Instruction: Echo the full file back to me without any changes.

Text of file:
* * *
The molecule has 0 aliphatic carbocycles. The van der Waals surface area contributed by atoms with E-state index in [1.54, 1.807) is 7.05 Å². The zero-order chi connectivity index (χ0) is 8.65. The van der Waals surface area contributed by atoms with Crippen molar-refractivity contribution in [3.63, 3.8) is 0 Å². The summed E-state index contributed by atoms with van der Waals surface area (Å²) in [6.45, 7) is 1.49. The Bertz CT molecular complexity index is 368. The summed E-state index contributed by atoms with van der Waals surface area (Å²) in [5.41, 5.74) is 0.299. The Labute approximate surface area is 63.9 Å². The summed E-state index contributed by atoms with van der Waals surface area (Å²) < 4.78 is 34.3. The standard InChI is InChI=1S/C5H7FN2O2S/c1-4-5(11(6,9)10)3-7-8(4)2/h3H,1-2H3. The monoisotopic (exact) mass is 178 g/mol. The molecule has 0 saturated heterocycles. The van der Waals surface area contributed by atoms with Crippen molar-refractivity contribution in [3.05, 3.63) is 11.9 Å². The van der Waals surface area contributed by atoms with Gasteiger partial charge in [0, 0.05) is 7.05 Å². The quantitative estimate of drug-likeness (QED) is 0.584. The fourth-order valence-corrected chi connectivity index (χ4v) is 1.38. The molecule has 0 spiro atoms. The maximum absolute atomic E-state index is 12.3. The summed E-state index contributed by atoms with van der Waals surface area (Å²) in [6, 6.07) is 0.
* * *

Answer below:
The molecule has 0 aliphatic carbocycles. The van der Waals surface area contributed by atoms with E-state index in [1.54, 1.807) is 7.05 Å². The zero-order chi connectivity index (χ0) is 8.65. The van der Waals surface area contributed by atoms with Crippen molar-refractivity contribution in [3.63, 3.8) is 0 Å². The summed E-state index contributed by atoms with van der Waals surface area (Å²) in [6.45, 7) is 1.49. The Bertz CT molecular complexity index is 368. The summed E-state index contributed by atoms with van der Waals surface area (Å²) in [5.41, 5.74) is 0.299. The Labute approximate surface area is 63.9 Å². The summed E-state index contributed by atoms with van der Waals surface area (Å²) < 4.78 is 34.3. The standard InChI is InChI=1S/C5H7FN2O2S/c1-4-5(11(6,9)10)3-7-8(4)2/h3H,1-2H3. The monoisotopic (exact) mass is 178 g/mol. The molecule has 0 saturated heterocycles. The van der Waals surface area contributed by atoms with Crippen molar-refractivity contribution in [3.05, 3.63) is 11.9 Å². The van der Waals surface area contributed by atoms with Gasteiger partial charge in [0, 0.05) is 7.05 Å². The quantitative estimate of drug-likeness (QED) is 0.584. The fourth-order valence-corrected chi connectivity index (χ4v) is 1.38. The molecule has 0 spiro atoms. The maximum absolute atomic E-state index is 12.3. The summed E-state index contributed by atoms with van der Waals surface area (Å²) in [6, 6.07) is 0.